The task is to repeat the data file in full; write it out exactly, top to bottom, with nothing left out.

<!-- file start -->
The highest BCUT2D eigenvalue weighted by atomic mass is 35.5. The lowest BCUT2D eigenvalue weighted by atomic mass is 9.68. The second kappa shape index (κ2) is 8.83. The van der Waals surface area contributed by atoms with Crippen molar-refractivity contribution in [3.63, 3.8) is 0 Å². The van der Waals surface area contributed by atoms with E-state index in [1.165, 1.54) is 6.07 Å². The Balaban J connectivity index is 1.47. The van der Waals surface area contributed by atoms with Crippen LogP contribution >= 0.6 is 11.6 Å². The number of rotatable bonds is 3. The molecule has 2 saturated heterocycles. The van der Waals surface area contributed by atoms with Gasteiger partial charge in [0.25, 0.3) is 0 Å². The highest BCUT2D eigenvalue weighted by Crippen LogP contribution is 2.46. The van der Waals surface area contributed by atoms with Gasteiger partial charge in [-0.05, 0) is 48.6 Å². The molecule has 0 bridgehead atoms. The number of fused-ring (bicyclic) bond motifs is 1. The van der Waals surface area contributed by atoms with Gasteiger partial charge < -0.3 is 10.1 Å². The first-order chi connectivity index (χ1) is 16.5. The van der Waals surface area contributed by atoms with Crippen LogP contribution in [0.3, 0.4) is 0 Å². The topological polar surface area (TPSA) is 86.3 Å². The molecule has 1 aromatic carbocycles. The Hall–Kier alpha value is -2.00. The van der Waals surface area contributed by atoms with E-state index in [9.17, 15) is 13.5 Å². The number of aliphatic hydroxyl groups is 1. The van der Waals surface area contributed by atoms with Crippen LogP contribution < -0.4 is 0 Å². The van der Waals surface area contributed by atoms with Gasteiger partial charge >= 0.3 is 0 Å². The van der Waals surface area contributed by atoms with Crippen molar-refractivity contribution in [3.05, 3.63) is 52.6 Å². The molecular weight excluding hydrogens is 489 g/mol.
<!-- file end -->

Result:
The highest BCUT2D eigenvalue weighted by atomic mass is 35.5. The lowest BCUT2D eigenvalue weighted by atomic mass is 9.68. The second kappa shape index (κ2) is 8.83. The van der Waals surface area contributed by atoms with Crippen molar-refractivity contribution in [3.63, 3.8) is 0 Å². The van der Waals surface area contributed by atoms with E-state index in [1.165, 1.54) is 6.07 Å². The Balaban J connectivity index is 1.47. The van der Waals surface area contributed by atoms with Crippen LogP contribution >= 0.6 is 11.6 Å². The number of rotatable bonds is 3. The molecule has 2 saturated heterocycles. The van der Waals surface area contributed by atoms with Gasteiger partial charge in [0.25, 0.3) is 0 Å². The highest BCUT2D eigenvalue weighted by Crippen LogP contribution is 2.46. The van der Waals surface area contributed by atoms with Gasteiger partial charge in [-0.05, 0) is 48.6 Å². The molecule has 0 bridgehead atoms. The number of fused-ring (bicyclic) bond motifs is 1. The van der Waals surface area contributed by atoms with Gasteiger partial charge < -0.3 is 10.1 Å². The first-order chi connectivity index (χ1) is 16.5. The van der Waals surface area contributed by atoms with Crippen LogP contribution in [0.3, 0.4) is 0 Å². The topological polar surface area (TPSA) is 86.3 Å². The molecule has 1 aromatic carbocycles. The Hall–Kier alpha value is -2.00. The van der Waals surface area contributed by atoms with E-state index in [9.17, 15) is 13.5 Å². The number of aliphatic hydroxyl groups is 1. The van der Waals surface area contributed by atoms with Crippen LogP contribution < -0.4 is 0 Å². The van der Waals surface area contributed by atoms with Gasteiger partial charge >= 0.3 is 0 Å². The van der Waals surface area contributed by atoms with Crippen molar-refractivity contribution in [3.05, 3.63) is 52.6 Å². The molecular weight excluding hydrogens is 489 g/mol.